Japan has a long history of superficially embracing foreign culture and foreign celebrities.  The first Westerners in the Land of the Rising Sun to attract a lot of attention were Catholic missionaries, though they sometimes found themselves in hot water (or boiling water) if they got over-enthusiastic.  Reggae has a big following in parts of Japan, despite Jamaica and Japan having little in common apart from being islands and being fairly close to one another in the dictionary. Tommy Lee Jones is on coffee adverts everywhere.

But perhaps nowhere is this fascination with foreign culture more evident than in soccer, a sport which since the mid-1990s has continued to captivate increasing numbers of young Japanese men and women.  David Beckham’s arrival for the World Cup in 2002 unleashed a flurry of interest (and a flurry of bad imitation hairstyles, I’d imagine), as did the annual influx of stars for the World Club Cup.

And so – after a brief episode of casual, friendly racism where I was told that I couldn’t enter the Japanese fans section, despite sporting a 2006 Japan jersey and pleading that the closest I’d been to Argentina was a Patagonian steak house in Berlin – I found myself in an Argentina section full of Japanese people in Messi shirts.  The only person singing the visitors’ national anthem was the poor guy with the microphone, who probably should have at least been given a little music as backup.  My colleague sang the last verse.

The match itself was a cracking affair, with plenty of chances on both sides.  Since relative success at the World Cup, Japan has continued to gain confidence and believe that it is possible to win matches through keeping the ball and attacking, rather than giving the ball to your opponents and engaging in ninety minutes of desperate defending.  While Argentina did not play particularly well in the match, Japan’s new approach under Alberto Zaccheroni looked fresh and exciting, and they thoroughly deserved their 1-0 victory.  Eiji Kawashima was excellent as always in goal and Shinji Okazaki spent most of the game making Argentine defenders trip over their own feet.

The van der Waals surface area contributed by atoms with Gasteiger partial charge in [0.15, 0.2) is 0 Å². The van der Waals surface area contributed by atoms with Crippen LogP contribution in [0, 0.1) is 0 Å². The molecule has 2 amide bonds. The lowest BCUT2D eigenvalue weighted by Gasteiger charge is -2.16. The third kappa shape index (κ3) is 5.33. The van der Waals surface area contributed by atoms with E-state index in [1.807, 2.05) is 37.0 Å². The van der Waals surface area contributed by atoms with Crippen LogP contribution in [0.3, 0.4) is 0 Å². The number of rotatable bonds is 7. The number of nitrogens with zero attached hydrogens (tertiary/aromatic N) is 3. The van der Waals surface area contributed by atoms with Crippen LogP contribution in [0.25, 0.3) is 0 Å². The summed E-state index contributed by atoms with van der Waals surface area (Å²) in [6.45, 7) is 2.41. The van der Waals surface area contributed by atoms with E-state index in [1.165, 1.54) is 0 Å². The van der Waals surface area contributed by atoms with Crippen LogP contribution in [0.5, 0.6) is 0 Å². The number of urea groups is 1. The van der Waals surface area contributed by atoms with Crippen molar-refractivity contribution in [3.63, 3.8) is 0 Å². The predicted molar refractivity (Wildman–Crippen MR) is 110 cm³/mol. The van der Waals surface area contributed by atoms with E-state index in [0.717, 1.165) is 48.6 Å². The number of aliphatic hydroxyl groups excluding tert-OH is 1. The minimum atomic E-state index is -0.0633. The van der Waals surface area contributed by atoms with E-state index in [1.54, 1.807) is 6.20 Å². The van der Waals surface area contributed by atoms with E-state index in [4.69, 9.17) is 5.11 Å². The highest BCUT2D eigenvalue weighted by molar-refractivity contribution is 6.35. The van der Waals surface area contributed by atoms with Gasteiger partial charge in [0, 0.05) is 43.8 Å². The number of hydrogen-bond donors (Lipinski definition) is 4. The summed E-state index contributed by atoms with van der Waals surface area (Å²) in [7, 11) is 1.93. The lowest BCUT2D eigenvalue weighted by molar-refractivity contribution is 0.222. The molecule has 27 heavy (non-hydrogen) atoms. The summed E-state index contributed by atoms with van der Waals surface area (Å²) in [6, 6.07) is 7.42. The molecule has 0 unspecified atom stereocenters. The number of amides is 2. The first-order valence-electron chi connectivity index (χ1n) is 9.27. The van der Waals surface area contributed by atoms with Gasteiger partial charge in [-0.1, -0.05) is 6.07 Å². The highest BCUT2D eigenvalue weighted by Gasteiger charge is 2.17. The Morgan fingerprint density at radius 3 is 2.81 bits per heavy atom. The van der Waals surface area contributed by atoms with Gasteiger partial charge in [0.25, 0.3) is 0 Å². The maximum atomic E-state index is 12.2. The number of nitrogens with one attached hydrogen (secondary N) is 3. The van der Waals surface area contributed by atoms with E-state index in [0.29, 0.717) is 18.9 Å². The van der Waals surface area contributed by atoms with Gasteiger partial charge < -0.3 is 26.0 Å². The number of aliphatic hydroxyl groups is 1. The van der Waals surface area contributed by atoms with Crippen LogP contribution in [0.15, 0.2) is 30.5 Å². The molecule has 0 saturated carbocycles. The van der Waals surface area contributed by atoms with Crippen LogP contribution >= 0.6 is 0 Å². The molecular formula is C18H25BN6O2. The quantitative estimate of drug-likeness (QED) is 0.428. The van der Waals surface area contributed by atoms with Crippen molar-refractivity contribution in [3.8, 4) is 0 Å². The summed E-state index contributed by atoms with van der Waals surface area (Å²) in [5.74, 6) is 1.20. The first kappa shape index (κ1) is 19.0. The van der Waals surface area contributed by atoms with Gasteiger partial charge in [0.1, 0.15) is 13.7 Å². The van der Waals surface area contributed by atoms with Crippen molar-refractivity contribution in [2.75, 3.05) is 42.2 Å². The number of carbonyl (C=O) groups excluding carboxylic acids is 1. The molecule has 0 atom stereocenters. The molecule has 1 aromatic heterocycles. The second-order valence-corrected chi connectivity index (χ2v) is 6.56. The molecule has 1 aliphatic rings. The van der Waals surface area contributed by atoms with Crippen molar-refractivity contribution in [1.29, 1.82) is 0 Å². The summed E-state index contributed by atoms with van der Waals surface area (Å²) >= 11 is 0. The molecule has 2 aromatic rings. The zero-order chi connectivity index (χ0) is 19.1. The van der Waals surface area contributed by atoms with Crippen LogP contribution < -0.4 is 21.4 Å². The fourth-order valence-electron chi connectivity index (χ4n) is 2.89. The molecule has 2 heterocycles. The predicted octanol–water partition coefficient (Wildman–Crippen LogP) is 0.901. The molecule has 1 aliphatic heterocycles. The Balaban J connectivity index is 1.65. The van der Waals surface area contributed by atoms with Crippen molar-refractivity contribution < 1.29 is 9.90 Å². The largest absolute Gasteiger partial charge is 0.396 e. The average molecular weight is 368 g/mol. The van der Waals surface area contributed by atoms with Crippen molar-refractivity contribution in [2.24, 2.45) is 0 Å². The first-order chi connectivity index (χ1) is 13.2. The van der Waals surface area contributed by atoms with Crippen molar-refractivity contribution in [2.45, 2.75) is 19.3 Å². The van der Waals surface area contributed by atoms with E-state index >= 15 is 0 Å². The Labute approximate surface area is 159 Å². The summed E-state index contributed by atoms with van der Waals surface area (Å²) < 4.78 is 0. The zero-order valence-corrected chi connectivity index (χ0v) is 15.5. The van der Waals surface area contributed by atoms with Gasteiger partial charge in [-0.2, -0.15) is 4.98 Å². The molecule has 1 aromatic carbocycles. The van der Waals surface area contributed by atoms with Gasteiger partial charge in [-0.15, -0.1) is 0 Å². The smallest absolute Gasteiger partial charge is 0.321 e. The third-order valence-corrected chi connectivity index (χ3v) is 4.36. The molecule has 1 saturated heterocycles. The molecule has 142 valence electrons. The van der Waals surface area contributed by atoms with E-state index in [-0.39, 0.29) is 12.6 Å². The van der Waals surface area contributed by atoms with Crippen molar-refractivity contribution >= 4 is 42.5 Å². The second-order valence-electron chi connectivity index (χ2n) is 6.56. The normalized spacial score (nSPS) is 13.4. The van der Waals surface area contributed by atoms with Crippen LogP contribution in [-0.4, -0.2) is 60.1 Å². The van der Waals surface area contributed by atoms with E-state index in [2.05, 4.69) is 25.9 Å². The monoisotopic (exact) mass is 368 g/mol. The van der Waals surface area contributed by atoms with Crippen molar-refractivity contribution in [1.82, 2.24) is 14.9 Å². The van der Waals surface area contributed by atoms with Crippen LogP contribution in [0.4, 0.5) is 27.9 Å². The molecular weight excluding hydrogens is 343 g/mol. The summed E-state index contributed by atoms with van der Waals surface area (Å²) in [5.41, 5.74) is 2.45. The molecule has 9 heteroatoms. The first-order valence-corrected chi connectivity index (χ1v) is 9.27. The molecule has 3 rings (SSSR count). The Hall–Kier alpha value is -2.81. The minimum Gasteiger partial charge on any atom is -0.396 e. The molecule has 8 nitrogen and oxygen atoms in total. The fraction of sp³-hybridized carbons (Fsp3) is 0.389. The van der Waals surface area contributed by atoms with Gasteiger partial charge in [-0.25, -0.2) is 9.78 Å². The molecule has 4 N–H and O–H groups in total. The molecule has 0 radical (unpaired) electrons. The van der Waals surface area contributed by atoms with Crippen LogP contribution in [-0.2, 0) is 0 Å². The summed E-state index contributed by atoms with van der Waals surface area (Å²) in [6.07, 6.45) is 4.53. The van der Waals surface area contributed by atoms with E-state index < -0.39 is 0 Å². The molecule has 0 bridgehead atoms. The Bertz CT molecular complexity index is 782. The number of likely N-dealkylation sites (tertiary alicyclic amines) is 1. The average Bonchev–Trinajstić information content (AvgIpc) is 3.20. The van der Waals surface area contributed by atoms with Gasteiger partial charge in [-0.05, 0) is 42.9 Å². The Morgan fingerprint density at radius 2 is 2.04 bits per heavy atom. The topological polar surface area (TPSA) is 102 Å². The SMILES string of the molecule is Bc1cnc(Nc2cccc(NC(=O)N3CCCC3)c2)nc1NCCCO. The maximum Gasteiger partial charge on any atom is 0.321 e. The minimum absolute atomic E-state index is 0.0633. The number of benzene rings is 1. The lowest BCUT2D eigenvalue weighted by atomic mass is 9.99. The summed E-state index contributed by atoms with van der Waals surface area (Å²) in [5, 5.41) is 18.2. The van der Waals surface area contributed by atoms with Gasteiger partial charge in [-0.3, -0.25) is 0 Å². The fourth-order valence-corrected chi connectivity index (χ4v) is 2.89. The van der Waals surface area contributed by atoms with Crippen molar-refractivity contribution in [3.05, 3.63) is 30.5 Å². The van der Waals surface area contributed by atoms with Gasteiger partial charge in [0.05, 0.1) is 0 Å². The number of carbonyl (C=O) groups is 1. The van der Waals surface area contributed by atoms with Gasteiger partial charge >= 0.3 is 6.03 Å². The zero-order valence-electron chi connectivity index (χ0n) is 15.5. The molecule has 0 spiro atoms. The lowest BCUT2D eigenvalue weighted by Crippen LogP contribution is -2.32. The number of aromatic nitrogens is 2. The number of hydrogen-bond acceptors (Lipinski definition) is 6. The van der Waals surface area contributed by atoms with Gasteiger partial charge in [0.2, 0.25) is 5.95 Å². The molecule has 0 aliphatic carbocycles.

Although Messi didn’t quite show his top form in the match, there were still several dizzying runs and deft touches to awe the crowd.  And from what I’ve heard, he left Japan a winner in other ways, receiving several big endorsement deals that are probably worth a few yen.

As we left the stadium, none of the Argentina fans, strangely, seemed all that disappointed, probably because their actual country had just beaten Argentina.  None, that is, except my colleague, who was hovering somewhere between blinding rage and existential despair.

“Ah well,” he said, cracking a wry smile at last.  “I never thought I’d see my country come to Japan to play football.”

I nearly added “and lose” but caught myself in time.

“Yeah, and we got to see Messi,” I said instead, and thus survived the very long train ride home.